An experienced breast radiologist (K. Pinker, 7 years of experience) and a nuclear medicine physician (G. Karanikas, >20 years of experience) prospectively evaluated the MP 18FDG PET-MRI data. MP 18FDG PET-MRI datasets were assessed according to the following criteria. Both readers, in consensus, determined the probability of malignancy for MP 18FDG PET-MRI data as previous studies have shown very good intra- and interobserver agreement by using the following evaluation of each imaging parameter (17, 20). The readers were aware that the patients had a breast tumor, but they were provided with neither the previous mammographic and sonographic imaging data nor the histopathologic results.
DCE-MRI imaging data were assessed for lesion type [mass or non-mass enhancement (NME)], lesion morphology, and enhancement kinetics using the descriptors defined in the American College of Radiology (ACR) MRI BI-RADS lexicon. For the assessment of the enhancement kinetics of masses, an automated semiquantitative curve type analysis was performed using a dedicated software (Syngo BreVis, Siemens). For NME, the enhancement kinetics were not considered (8, 19, 21, 22). The probability of malignancy was determined by assigning a final BI-RADS category as summarized in Supplementary Table S2 (8). Lesion size was recorded measuring the largest diameter of the tumor in the axial plane.
High b value DW images (i.e., 850 s/mm2) were visually assessed for hyperintense areas corresponding to the contrast-enhancing tumor on DC-MRI. Three-dimensional regions of interest (ROI) were drawn manually on apparent diffusion coefficient (ADC) maps for all contrast-enhancing tumors, and the mean ADC was determined and used for differentiation between benign and malignant lesions. Bogner and colleagues evaluated the diagnostic quality of DWI with regard to ADC accuracy at 3T. On the basis of ROC curves, the optimal ADC threshold of 1.25 × 10−3 mm2/s for the differentiation of benign and malignant lesions breast lesions at 3T was determined (17). This ADC threshold was applied in the current study. Lesions were classified as benign if ADC values were equal to or above and malignant if below 1.25 × 10−3 mm2/s.
An experienced spectroscopist (S. Gruber, >10 years of experience) evaluated all 3D 1H-MRSI data.
All 3D 1H-MRSI voxels in the tumor volume, which was detected with DCE-MRI, were evaluated for elevated levels of Cho at the chemical shift of 3.23 ppm, and the voxel with the maximum Cho signal-to-noise ratio (SNR) was determined by measuring the ratio between the Cho peak and the baseline noise amplitude at >7 ppm. Gruber and colleagues evaluated the diagnostic accuracy of 3D 1H-MRSI for the differentiation of benign and malignant breast lesions at 3T, on the basis of Cho SNR threshold levels (18). It was demonstrated that a Cho SNR threshold level of 2.6 at 3T provided the best sensitivity and specificity. This Cho SNR threshold level was applied in the current study. Lesions were classified as malignant if SNR was equal to or greater than 2.6 and benign if SNR was lower than 2.6.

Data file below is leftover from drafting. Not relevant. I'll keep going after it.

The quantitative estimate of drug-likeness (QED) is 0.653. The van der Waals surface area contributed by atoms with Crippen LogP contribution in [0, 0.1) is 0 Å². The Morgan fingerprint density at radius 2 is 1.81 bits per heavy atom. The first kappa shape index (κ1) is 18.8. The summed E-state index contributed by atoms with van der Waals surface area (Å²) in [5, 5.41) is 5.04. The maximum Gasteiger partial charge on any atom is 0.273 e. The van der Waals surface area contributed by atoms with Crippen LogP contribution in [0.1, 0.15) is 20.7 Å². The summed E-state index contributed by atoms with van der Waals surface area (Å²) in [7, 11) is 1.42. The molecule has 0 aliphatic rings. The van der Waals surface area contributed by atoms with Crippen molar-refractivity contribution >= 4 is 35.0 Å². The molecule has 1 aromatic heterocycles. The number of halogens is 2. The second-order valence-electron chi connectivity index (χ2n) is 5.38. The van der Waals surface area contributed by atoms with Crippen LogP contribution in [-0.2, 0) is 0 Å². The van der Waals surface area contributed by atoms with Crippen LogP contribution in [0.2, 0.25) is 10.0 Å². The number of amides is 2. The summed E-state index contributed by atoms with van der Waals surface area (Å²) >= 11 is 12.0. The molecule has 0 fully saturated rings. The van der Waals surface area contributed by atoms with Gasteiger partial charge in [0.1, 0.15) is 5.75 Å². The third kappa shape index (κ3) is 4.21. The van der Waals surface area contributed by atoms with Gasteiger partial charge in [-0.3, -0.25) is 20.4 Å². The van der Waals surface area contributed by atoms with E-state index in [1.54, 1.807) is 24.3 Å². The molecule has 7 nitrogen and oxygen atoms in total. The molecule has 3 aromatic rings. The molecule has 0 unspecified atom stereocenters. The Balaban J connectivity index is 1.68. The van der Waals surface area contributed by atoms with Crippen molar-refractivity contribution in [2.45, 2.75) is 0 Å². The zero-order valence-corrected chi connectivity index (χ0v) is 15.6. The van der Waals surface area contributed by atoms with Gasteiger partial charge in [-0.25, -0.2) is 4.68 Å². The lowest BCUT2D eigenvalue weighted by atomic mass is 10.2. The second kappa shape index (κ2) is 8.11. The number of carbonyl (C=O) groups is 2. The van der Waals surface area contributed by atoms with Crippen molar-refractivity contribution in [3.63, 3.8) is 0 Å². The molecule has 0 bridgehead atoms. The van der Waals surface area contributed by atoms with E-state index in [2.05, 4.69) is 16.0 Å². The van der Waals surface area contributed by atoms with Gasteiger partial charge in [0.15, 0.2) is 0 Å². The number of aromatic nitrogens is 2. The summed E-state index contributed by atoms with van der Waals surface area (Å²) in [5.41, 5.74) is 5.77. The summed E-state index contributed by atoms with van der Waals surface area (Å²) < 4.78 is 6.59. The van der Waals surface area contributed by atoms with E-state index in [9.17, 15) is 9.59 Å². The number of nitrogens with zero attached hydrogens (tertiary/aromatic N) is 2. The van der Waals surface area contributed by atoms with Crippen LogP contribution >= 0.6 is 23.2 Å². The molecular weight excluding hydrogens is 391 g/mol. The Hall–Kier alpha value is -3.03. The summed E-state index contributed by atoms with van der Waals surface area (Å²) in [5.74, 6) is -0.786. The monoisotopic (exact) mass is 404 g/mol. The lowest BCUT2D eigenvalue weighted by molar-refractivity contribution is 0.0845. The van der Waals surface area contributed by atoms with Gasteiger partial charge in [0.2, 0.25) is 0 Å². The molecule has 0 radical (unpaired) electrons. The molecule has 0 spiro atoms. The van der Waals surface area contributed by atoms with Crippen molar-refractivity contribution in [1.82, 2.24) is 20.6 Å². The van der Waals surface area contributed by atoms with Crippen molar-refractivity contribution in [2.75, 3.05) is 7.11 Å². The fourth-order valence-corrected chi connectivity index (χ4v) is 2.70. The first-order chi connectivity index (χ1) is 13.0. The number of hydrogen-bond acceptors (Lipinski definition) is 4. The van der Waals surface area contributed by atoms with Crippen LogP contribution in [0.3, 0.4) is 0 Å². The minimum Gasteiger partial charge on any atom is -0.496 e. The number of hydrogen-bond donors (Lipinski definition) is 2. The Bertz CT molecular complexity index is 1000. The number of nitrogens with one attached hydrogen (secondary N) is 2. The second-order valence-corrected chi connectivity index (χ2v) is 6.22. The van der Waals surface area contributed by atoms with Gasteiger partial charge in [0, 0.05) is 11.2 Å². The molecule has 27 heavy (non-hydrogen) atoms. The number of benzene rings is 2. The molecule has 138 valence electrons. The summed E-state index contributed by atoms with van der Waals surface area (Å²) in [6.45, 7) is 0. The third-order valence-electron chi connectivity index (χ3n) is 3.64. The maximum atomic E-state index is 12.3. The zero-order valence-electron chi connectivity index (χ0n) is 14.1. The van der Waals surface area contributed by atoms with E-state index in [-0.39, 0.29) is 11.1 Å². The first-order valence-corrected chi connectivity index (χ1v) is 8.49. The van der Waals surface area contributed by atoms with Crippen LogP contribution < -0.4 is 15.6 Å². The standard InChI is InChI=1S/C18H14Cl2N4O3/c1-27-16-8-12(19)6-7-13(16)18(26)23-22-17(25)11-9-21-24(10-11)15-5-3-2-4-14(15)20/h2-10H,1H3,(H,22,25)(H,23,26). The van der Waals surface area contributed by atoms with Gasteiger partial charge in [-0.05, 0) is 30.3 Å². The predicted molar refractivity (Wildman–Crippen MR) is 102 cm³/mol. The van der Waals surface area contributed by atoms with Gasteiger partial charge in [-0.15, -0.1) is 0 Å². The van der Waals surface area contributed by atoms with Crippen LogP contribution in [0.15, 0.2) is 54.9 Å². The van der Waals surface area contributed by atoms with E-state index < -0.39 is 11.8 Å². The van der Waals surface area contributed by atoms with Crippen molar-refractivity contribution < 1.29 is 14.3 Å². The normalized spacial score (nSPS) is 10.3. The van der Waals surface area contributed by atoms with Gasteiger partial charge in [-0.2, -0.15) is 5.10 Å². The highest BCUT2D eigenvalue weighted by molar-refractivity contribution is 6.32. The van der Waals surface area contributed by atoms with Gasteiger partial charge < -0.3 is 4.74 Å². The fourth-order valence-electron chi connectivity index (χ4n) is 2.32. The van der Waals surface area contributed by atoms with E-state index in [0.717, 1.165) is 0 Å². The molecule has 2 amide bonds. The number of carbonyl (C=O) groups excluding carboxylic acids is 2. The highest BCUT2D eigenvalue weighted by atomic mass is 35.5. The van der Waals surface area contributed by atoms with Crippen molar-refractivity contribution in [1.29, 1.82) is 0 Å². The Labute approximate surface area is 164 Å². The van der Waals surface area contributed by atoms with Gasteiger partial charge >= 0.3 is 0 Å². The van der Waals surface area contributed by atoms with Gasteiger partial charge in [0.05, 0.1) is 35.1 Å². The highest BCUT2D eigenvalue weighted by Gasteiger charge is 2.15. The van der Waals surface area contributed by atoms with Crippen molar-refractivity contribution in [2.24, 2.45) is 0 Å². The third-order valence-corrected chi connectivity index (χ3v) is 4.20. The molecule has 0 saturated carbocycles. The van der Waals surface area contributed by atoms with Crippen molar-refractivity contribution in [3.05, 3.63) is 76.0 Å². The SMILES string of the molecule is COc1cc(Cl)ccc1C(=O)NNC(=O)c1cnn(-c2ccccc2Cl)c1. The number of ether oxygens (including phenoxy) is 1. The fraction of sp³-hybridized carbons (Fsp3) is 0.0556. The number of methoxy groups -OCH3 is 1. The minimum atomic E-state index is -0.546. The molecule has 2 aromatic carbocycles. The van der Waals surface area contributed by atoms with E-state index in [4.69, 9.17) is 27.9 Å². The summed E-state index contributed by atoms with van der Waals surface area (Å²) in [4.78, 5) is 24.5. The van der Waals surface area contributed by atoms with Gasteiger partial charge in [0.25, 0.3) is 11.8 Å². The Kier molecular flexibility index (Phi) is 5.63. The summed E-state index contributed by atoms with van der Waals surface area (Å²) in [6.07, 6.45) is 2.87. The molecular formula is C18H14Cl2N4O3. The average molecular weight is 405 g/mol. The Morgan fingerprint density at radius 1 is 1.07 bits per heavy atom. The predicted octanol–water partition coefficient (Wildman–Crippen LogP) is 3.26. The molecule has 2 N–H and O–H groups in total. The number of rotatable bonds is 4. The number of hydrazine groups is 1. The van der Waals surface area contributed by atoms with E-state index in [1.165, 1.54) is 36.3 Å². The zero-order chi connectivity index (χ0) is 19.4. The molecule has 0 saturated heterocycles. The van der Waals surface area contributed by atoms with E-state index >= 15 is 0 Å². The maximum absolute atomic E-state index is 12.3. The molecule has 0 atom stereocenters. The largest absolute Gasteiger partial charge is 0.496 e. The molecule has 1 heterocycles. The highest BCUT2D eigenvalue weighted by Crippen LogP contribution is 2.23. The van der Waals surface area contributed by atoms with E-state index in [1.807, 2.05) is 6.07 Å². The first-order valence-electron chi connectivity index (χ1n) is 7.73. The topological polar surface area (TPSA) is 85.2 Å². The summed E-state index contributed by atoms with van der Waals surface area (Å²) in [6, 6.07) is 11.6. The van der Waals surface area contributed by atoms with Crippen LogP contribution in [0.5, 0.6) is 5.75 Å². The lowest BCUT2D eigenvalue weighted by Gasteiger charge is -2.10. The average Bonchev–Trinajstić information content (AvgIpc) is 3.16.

All 18FDG-PET images were evaluated for an increased tracer uptake. Semiquantitative analysis was performed using body weight–corrected standard uptake values (SUV). Maximum SUVs were calculated using ROIs (9 × 9 pixel) chosen over all areas of abnormal 18FDG uptake. When no increased 18FDG uptake was seen or no tumor was seen on CT or on PET images, the ROIs were placed in the region of the tumor indicated by DCE-MRI. Previous studies have demonstrated that the use of a maximum SUV threshold for differentiation between benign and malignant breast lesions is not reliable (23, 24). Thus, the maximum SUV values were obtained but not used as strict threshold values for malignancy. To differentiate between benign and malignant lesions, tumors within tissues of mild metabolic activity were classified as positive for malignancy when 18FDG uptake was greater than blood pool activity. Tumors within tissues demonstrating moderate or high physiologic activity were considered positive for malignancy if the activity was greater than the adjacent physiologic activity (9, 25).
Imaging with DCE-MRI and one additional functional parameter (DWI, 3D 1H-MRSI, or 18FDG-PET) was classified as positive if at least one imaging parameter was indicative of malignancy.
MP MRI with three parameters.
For assessment of MP MRI using DCE-MRI, DWI, and 3D 1H-MRSI, the following reading scheme was used:
If DCE-MRI, DWI, and 1H-MRSI of the breast were positive, MP MRI was considered positive for malignancy.
If DCE-MRI, DWI, and 1H-MRSI of the breast were negative, MP MRI was considered negative for malignancy.
If 2 of the 3 parameters were positive, MP MRI was considered positive for malignancy. If 2 of the 3 parameters were negative, MP MRI was considered negative for malignancy.
MP 18FDG PET-MRI with four parameters.
For assessment of MP 18FDG PET-MRI, the following reading scheme was used:
If all 4 parameters were indicative of malignancy, MP 18FDG PET-MRI was considered positive (Supplementary Figs. S1 and S2).
If all 4 parameters were indicative of benignity, MP 18FDG PET-MRI was classified as negative.